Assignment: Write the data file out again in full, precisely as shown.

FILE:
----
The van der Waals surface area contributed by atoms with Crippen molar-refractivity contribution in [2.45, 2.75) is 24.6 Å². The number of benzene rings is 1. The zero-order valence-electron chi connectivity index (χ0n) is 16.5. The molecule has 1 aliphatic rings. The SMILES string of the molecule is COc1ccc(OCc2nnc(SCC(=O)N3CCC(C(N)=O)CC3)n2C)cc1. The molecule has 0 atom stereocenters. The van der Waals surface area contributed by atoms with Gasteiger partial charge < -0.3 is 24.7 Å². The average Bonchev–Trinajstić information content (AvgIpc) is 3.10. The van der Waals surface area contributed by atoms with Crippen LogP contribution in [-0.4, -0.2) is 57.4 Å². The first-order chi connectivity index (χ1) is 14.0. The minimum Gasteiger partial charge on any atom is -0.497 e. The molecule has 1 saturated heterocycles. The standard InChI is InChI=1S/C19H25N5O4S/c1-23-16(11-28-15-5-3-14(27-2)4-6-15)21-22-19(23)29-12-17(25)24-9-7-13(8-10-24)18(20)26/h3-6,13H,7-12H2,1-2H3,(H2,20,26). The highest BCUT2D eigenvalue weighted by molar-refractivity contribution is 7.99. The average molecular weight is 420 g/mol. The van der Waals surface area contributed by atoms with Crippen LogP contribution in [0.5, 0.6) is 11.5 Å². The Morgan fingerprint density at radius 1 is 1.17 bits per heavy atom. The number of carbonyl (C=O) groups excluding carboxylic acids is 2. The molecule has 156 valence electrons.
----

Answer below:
The van der Waals surface area contributed by atoms with Crippen molar-refractivity contribution in [2.45, 2.75) is 24.6 Å². The number of benzene rings is 1. The zero-order valence-electron chi connectivity index (χ0n) is 16.5. The molecule has 1 aliphatic rings. The SMILES string of the molecule is COc1ccc(OCc2nnc(SCC(=O)N3CCC(C(N)=O)CC3)n2C)cc1. The molecule has 0 atom stereocenters. The van der Waals surface area contributed by atoms with Gasteiger partial charge < -0.3 is 24.7 Å². The average Bonchev–Trinajstić information content (AvgIpc) is 3.10. The van der Waals surface area contributed by atoms with Crippen LogP contribution in [-0.4, -0.2) is 57.4 Å². The first-order chi connectivity index (χ1) is 14.0. The minimum Gasteiger partial charge on any atom is -0.497 e. The molecule has 1 saturated heterocycles. The standard InChI is InChI=1S/C19H25N5O4S/c1-23-16(11-28-15-5-3-14(27-2)4-6-15)21-22-19(23)29-12-17(25)24-9-7-13(8-10-24)18(20)26/h3-6,13H,7-12H2,1-2H3,(H2,20,26). The highest BCUT2D eigenvalue weighted by molar-refractivity contribution is 7.99. The average molecular weight is 420 g/mol. The van der Waals surface area contributed by atoms with Crippen LogP contribution in [0.5, 0.6) is 11.5 Å². The Morgan fingerprint density at radius 1 is 1.17 bits per heavy atom. The number of carbonyl (C=O) groups excluding carboxylic acids is 2. The molecule has 156 valence electrons.